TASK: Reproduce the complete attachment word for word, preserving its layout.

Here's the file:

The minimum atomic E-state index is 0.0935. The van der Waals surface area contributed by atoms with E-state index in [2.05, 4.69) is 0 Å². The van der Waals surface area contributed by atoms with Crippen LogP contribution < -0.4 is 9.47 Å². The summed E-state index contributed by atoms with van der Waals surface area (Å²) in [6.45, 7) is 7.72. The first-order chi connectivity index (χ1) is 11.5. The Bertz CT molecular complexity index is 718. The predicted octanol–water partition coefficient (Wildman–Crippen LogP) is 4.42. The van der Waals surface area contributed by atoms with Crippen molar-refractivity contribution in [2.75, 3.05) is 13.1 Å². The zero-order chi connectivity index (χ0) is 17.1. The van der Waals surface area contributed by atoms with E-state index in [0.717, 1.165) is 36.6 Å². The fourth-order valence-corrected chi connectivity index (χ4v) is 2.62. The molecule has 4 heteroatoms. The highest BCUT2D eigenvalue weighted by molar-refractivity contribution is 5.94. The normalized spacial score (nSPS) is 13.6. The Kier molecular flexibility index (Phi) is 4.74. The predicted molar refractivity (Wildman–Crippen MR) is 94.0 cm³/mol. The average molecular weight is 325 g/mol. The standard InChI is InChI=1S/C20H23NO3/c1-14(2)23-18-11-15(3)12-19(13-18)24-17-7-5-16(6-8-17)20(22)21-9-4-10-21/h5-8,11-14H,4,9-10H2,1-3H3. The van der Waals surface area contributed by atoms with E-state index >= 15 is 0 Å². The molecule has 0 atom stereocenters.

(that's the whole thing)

The minimum atomic E-state index is 0.0935. The van der Waals surface area contributed by atoms with E-state index in [2.05, 4.69) is 0 Å². The van der Waals surface area contributed by atoms with Crippen LogP contribution < -0.4 is 9.47 Å². The summed E-state index contributed by atoms with van der Waals surface area (Å²) in [6.45, 7) is 7.72. The first-order chi connectivity index (χ1) is 11.5. The Bertz CT molecular complexity index is 718. The predicted octanol–water partition coefficient (Wildman–Crippen LogP) is 4.42. The van der Waals surface area contributed by atoms with Crippen molar-refractivity contribution in [2.75, 3.05) is 13.1 Å². The zero-order chi connectivity index (χ0) is 17.1. The van der Waals surface area contributed by atoms with E-state index in [0.717, 1.165) is 36.6 Å². The fourth-order valence-corrected chi connectivity index (χ4v) is 2.62. The molecule has 4 heteroatoms. The highest BCUT2D eigenvalue weighted by molar-refractivity contribution is 5.94. The normalized spacial score (nSPS) is 13.6. The Kier molecular flexibility index (Phi) is 4.74. The predicted molar refractivity (Wildman–Crippen MR) is 94.0 cm³/mol. The average molecular weight is 325 g/mol. The standard InChI is InChI=1S/C20H23NO3/c1-14(2)23-18-11-15(3)12-19(13-18)24-17-7-5-16(6-8-17)20(22)21-9-4-10-21/h5-8,11-14H,4,9-10H2,1-3H3. The van der Waals surface area contributed by atoms with E-state index >= 15 is 0 Å². The molecule has 0 atom stereocenters.